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Both the Third and the Seventh Circuits are set to address the issue of whether collective actions under the Fair Labor Standards Act are compatible with class actions under state wage and hour laws.  In the Third Circuit, briefing is underway in Parker v. NutriSystem, Inc., No. 09-3545.  And argument is set in the Seventh Circuit for April 2, 2010 in Ervin v. OS Restaurant Servs., Inc., No. 09-3029.  Both courts will address what some have called the “inherent incompatibility” of FLSA collective actions and state law wage and hour class actions that are pursued in the same case.

Various states have enacted wage and hour laws that are very similar to the FLSA, yet allow for class—as opposed to collective—treatment.  The FLSA limits class members to those who “opt in” to the class, while under Rule 23 all eligible class members are part of the suit unless they “opt out” of the class.  If a plaintiff initiates suit alleging minimum wage violations, for example, under both the FLSA and a state law allowing for class treatment, the non-plaintiff employees potentially could receive two seemingly conflicting notices, one requiring them to opt in to pursue claims and the other requiring them to opt out.  The mechanics of such an arrangement also can be tricky for courts and employers.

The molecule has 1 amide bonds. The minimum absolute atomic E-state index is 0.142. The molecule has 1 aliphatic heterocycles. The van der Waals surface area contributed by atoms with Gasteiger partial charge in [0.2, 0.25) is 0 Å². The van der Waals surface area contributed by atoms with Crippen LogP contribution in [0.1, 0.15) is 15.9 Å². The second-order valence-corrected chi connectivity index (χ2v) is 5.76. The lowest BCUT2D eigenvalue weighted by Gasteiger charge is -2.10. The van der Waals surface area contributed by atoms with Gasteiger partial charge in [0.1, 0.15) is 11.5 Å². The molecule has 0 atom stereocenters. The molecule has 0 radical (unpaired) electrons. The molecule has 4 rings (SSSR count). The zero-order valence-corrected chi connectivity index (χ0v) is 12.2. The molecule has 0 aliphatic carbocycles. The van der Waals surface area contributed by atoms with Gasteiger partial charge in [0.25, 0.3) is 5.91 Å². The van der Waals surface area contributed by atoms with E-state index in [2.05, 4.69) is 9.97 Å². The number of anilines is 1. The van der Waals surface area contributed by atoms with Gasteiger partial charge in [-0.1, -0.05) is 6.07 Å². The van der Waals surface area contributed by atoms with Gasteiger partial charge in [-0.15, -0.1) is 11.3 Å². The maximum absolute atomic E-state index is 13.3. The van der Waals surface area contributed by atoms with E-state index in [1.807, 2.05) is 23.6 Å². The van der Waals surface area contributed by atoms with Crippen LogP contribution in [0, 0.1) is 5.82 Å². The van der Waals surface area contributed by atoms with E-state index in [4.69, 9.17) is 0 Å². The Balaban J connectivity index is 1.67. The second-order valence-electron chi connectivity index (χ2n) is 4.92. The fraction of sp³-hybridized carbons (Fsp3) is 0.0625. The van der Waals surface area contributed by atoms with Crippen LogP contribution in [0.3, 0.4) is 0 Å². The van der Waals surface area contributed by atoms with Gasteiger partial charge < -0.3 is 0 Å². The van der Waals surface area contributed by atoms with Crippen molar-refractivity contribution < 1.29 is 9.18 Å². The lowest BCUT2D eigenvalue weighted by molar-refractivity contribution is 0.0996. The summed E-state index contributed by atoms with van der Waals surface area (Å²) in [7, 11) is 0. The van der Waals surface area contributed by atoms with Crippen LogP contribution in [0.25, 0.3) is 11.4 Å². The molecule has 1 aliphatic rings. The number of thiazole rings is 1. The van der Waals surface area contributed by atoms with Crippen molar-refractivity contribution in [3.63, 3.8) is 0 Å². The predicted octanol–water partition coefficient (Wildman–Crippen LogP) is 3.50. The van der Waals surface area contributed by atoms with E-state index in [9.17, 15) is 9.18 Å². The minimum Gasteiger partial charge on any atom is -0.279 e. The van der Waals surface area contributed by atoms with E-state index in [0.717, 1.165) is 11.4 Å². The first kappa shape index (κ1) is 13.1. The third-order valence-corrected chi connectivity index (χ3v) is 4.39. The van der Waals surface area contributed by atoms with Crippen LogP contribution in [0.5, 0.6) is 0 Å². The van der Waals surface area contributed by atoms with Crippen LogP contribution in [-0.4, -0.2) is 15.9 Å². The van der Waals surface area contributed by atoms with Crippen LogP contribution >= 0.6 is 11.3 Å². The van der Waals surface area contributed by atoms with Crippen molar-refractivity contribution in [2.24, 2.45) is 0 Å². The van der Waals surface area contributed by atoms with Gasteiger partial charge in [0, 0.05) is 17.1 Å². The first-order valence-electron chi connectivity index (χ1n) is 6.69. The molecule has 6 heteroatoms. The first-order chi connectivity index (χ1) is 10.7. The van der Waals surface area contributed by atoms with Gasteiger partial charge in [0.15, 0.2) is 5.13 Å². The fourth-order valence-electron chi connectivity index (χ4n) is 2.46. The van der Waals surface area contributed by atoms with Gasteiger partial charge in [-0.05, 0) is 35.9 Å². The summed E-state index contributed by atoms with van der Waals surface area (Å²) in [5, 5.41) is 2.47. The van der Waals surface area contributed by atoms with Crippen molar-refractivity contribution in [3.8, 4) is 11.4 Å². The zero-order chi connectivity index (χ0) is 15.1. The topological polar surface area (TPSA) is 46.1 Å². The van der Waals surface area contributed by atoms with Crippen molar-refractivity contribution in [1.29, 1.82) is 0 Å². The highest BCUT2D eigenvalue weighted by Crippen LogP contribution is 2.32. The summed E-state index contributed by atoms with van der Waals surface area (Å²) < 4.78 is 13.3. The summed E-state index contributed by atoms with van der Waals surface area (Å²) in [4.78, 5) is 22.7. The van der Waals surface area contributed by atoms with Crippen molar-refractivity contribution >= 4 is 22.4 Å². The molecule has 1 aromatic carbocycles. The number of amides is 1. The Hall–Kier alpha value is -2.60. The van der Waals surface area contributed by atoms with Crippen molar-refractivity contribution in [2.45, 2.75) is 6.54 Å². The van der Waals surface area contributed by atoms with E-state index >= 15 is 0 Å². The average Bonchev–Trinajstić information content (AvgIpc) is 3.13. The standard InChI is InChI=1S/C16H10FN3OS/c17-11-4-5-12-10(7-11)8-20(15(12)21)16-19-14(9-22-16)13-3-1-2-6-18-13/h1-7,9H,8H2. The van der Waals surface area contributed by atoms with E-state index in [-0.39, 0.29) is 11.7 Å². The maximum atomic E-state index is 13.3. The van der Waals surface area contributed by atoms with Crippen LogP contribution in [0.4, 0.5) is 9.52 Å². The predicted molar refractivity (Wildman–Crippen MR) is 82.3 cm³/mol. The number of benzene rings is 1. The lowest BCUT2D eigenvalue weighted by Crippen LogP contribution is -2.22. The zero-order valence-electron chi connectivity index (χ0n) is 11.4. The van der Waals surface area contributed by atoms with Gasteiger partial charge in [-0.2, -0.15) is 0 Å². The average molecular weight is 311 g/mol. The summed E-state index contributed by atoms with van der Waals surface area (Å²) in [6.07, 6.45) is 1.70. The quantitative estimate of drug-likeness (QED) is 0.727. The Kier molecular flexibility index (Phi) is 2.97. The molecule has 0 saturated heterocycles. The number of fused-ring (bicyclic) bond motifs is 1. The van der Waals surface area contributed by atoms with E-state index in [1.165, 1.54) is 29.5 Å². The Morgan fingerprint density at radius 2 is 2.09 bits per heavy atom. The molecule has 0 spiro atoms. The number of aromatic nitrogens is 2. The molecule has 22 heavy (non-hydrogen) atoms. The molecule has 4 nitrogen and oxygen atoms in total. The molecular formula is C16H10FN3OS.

In both Parker and Ervin, the district courts found an incompatibility between the two types of actions, with the result that no class was certified to pursue the state law claims.  However, there is a split of authority on this issue, and it is hotly contested.  The Secretary of Labor and others have filed amicus briefs in each case.  The Secretary of Labor’s position is that the two types of actions are compatible. 

Employers should be aware that, even though the FLSA allows only for collective actions, they may nonetheless face class challenges to their wage and hour practices under operable state law.  The difference is more than technical.  Because a class action automatically encompasses claims of all members unless they affirmatively opt out, a class action typically brings about much greater exposure.  The outcomes of the Parker and Ervin cases, therefore, could have a substantial impact for employers.